Sto Fox, strong advocate for cleaners
Watson Stoessel “Sto” Fox, Jr., a passionate advocate for drycleaners and the industry, died November 2 after a months-long battle with cancer. He was 71 years old.
After completing his military service, he worked at Sedgefield Country Club before joining the family business, Fox Cleaners, that had been started by his father in downtown Greensboro in 1947. From the beginning, the company adopted “You Must Be Pleased” as its motto, which Sto carried on and passed down to his children who still operate the business. He also had a successful career as an employment recruiter while running Fox Cleaners.
His passion for the drycleaning industry lead him to become the executive director the of the North Carolina Association of Launderers and Cleaners in 1998 after serving in various elected positions with the association.
Under his leadership, the association worked to create the Drycleaning Solvent Cleanup Act (DCSCA), a voluntary program that established a fund to help drycleaners and property owners investigate and clean up contaminated drycleaning sites.
The fund continues today due in part to the diligent work of the state association’s leadership under his guidance, helping to protect both the environment and the existence of small business owners.
Along with NCALC members Mack Davis and Denny Shaffer, Fox was honored at Clean ’05 with a Meritorious Service award by the Drycleaning and Laundry Institute for bringing the North Carolina cleanup legislation to fruition and making it work for drycleaners in that state.
He was also honored by DLI in 2001 for his distinctive sartorial style when the institute recognized him as among the 11 best dressed people in the industry.
While other honorees appeared in tailored suits and fine dresses, he wore his trademark white suit and hat which made him readily identifiable at any industry gathering. He also sported a matching white beard, which was apparently an addition to the look that came later in life since childhood friends recalled a pre-teen Sto showing up at church in a white suit.
His love for others was a trademark of his character while his style of genuine hospitality coupled with his eccentric personality proved over time to be a lasting influence on the many lives he touched.
He had an extended family that included special friends, many of whom regarded him as a father figure, mentor and confidante.
“Sto’s passion for this industry can not be questioned,” wrote Martin Young in a tribute on NCALC’s web site. “His loyalty and vision for DLI/IFI will be missed. A piece of my heart is missing.”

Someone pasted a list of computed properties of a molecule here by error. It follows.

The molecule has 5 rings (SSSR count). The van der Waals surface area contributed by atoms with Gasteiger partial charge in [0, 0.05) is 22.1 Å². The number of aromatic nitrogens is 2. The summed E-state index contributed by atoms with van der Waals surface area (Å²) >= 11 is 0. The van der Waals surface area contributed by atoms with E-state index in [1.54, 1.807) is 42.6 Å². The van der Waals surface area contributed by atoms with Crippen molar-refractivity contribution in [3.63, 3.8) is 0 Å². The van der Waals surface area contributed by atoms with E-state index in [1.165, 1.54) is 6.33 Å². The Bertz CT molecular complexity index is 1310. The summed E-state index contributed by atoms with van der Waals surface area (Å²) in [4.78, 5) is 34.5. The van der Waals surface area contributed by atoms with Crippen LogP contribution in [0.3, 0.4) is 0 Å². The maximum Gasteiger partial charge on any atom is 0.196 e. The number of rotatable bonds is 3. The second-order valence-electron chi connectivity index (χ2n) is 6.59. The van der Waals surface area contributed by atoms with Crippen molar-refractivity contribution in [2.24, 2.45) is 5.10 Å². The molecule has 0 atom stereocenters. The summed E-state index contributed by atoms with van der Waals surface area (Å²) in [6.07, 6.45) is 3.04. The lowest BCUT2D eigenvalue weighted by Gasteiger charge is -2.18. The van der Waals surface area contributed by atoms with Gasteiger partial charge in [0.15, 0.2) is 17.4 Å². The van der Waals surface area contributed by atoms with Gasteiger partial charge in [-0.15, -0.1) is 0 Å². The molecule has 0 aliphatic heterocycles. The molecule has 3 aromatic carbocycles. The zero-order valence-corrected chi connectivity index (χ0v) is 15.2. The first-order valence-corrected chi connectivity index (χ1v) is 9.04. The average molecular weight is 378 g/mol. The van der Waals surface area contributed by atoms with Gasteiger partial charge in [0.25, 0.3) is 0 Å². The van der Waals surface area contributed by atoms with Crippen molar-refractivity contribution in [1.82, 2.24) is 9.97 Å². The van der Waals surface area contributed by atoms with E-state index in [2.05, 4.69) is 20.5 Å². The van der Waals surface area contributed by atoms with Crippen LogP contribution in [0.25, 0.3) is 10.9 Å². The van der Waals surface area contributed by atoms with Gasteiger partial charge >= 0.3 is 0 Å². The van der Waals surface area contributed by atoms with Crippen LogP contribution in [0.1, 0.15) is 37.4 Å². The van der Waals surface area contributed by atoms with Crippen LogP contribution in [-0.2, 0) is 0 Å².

He and Gail Sandra Weber were married in 1969; she preceded him in death.
He is survived by five children: daughters Ashley Fox Thompson of Blowing Rock, NC; Brandon Fox of Greensboro, NC; Lindsey Fox Bean of Lenoir, NC; and Brie Fox of High Point, NC; and a son, Gregory Stoessel Fox of Greensboro, NC. He is also survived by eight grandchildren: Makenzie Thompson, Ella Thompson, Addison Thompson, Sandra Beane, Colby Beane, Aiden Beane, Demetrius Butler and Cecilia Fox; and a cousin, Jim Burton.
A celebration of his life was held at Deep River Event Center in Greensboro, NC on Nov. 17 where friends gathered to toast and share memories of his life.
In lieu of flowers, donations can be sent to Beacon Place and with Hospice and Palliative Care of Greensboro, 2500 Summit Avenue, Greensboro, NC 27405.
Frank F. Filling
Cleaner, association leader
Frank F. Filling, Jr., 94, of Landis Homes, formerly of Lancaster, PA, passed away November 10 surrounded by family. Born in Millersville, PA, he was the son of the late Frank F. and Kathryn (Taylor) Filling.
He was the former president of Filling’s, Inc., Drycleaning, Men’s and Ladies Stores in Lancaster, PA, retiring in 1987 after 53 years with the company.
He served as president of the Central Pennsylvania Drycleaners Guild and the Pennsylvania Drycleaners and Launderers Association, now the Pennsylvania and Delaware Cleaners Association. He also served on the International Fabricare Institute board of directors and was instrumental in development of the institute’s school in Maryland.
In 1970, he received the “Keystone Award” in recognition of outstanding civic and industry achievements in Pennsylvania.
He was a charter member of the Lancaster Sertoma Club, serving as president in 1956 and as governor of Sertoma International 1957-1959. He was chairman of Sertoma’s Chicken Barbecue in 1961, the year it made it to The Guinness Book of World Records as the World’s Largest Chicken Barbecue. He also holds the club record of 54 years of consecutive perfect attendance.
During his retirement years he was with SCORE, a group of retired executives who help small businesses succeed.
Survivors include a son, Frank F. Filling III of Rock Hall, MD; a daughter, Susan L. Arnold of Lancaster; three grandchildren, two sisters and two brothers. He was preceded by his wife, Mabel “Mae” (Hassis) Filling. A sister and two brothers also preceded him in death.